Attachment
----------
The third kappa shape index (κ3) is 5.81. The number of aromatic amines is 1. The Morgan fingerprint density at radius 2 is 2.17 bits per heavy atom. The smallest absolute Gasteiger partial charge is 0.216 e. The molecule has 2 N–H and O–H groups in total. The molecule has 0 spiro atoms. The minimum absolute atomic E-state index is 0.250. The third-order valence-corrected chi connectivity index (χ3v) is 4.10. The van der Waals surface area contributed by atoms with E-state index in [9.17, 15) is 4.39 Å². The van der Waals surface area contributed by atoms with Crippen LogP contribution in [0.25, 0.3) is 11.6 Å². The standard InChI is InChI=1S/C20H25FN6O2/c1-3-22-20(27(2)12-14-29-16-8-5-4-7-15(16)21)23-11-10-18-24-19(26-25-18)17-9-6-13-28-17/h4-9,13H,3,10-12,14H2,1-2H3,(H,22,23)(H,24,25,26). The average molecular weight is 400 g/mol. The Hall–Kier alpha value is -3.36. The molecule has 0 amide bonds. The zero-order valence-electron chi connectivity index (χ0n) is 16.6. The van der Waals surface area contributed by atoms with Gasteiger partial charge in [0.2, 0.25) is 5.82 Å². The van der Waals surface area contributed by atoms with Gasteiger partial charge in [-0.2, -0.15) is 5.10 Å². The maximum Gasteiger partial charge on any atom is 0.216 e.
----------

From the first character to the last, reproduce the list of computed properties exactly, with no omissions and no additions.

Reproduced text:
The third kappa shape index (κ3) is 5.81. The number of aromatic amines is 1. The Morgan fingerprint density at radius 2 is 2.17 bits per heavy atom. The smallest absolute Gasteiger partial charge is 0.216 e. The molecule has 2 N–H and O–H groups in total. The molecule has 0 spiro atoms. The minimum absolute atomic E-state index is 0.250. The third-order valence-corrected chi connectivity index (χ3v) is 4.10. The van der Waals surface area contributed by atoms with E-state index in [9.17, 15) is 4.39 Å². The van der Waals surface area contributed by atoms with Crippen LogP contribution in [0.25, 0.3) is 11.6 Å². The standard InChI is InChI=1S/C20H25FN6O2/c1-3-22-20(27(2)12-14-29-16-8-5-4-7-15(16)21)23-11-10-18-24-19(26-25-18)17-9-6-13-28-17/h4-9,13H,3,10-12,14H2,1-2H3,(H,22,23)(H,24,25,26). The average molecular weight is 400 g/mol. The Hall–Kier alpha value is -3.36. The molecule has 0 amide bonds. The zero-order valence-electron chi connectivity index (χ0n) is 16.6. The van der Waals surface area contributed by atoms with Gasteiger partial charge in [0.2, 0.25) is 5.82 Å². The van der Waals surface area contributed by atoms with Gasteiger partial charge in [-0.2, -0.15) is 5.10 Å². The maximum Gasteiger partial charge on any atom is 0.216 e.